Left Behind: What homelessness looks like in mid-Michigan
It's a problem that does not discriminate. For some people, it can be brief. For others, it can last months or longer.
It's a brisk November morning in downtown Lansing. Mike Karl is
on what many never see while strolling through the city.
"I want to try to show you some of the areas that people don't normally see," said Karl, as he pulls his cart along Kalamazoo Street downtown.
It's something Karl, as the founder of Cardboard Prophets, a non-profit that works to get people off the streets, is very familiar with.
"I was homeless for about six months. And someone came out and helped me. And when he passed away in 2010, it was put on my heart. I have to do it, I have to be a part of that."
Over the last few years he, along with a team of volunteers, have worked to help those in the Capital City who need it most.
"Homelessness is definitely getting worse (in Lansing.) And there's a lot of people out here. They say there are about 4,500 people homeless."
Across the state, one of the fastest-growing populations to call the streets home are children. The most recent state data shows it affects around 15,000 kids alone.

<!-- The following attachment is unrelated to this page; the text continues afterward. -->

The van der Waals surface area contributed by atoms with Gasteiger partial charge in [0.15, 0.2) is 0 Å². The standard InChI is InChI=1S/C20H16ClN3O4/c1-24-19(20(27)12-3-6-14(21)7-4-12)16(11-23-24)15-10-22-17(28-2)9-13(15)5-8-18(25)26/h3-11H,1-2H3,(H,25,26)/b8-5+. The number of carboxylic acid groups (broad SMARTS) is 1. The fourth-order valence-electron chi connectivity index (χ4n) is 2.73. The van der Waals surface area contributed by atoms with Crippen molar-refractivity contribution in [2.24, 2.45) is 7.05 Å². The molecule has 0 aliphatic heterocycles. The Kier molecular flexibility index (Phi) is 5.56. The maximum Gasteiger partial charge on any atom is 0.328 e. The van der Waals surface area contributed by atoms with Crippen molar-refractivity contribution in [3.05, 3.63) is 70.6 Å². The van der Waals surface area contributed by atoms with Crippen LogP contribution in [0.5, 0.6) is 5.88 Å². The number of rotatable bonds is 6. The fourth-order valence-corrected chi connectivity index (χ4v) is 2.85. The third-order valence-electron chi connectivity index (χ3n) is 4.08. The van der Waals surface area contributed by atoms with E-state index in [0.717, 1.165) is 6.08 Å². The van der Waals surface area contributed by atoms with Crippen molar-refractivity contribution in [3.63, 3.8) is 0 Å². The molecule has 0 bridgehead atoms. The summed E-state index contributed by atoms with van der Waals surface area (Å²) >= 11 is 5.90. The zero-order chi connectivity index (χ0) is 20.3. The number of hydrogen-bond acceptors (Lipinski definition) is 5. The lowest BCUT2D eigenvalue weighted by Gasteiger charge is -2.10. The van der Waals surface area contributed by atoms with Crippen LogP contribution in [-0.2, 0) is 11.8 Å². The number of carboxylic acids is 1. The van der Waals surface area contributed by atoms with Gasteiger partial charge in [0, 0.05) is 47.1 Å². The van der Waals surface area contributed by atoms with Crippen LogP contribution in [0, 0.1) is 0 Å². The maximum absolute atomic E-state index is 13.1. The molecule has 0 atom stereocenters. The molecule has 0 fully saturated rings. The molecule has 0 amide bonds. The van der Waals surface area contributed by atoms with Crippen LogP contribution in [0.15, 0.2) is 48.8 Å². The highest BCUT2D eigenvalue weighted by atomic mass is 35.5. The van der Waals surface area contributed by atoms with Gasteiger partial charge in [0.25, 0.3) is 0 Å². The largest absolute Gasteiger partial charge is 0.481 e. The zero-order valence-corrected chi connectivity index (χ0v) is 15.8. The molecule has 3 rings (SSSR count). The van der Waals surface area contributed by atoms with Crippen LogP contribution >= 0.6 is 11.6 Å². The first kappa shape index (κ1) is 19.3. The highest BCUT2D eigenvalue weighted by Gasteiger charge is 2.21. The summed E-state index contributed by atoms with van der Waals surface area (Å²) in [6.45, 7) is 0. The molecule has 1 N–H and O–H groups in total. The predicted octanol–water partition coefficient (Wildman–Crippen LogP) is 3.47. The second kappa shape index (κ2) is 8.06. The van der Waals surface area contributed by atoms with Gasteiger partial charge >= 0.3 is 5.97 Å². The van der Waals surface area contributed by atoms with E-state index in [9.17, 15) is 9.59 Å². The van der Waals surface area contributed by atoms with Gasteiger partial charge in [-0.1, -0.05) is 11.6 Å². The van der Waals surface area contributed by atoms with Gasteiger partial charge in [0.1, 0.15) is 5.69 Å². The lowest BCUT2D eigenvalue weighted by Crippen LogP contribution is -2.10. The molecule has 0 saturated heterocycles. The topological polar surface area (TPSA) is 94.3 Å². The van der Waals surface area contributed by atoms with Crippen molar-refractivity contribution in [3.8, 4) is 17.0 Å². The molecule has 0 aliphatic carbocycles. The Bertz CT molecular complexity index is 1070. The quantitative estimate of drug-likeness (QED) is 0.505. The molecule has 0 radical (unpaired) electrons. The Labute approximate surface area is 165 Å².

While it's obviously a problem everywhere, there is something unique about it here in mid-Michigan.
"We see people in nice clothes and everything else. It's because we have a great community that gives (to) them," said Karl. "So we shouldn't judge people because they have Nikes on or whatever. They're just people. They have a name, they have a story."
There is a daily struggle that remains the same, no matter what city you are in, whether or not in Michigan.
"Being homeless at night is easier. I can hide. But it's illegal to sleep in the parks in Lansing. Where do you go when the shelters are full?," Karl said. "We've got warm places during the day, but nighttime is a different animal."
Besides kids, seniors are the next population where there is rapid growth for becoming homeless. More than 6,000 people, ages 55 and up, are considered homeless in Michigan. Of that group, more than 75 percent have some type of disability, state data shows.
To continue to follow along as Barrett tackles homelessness in mid-Michigan,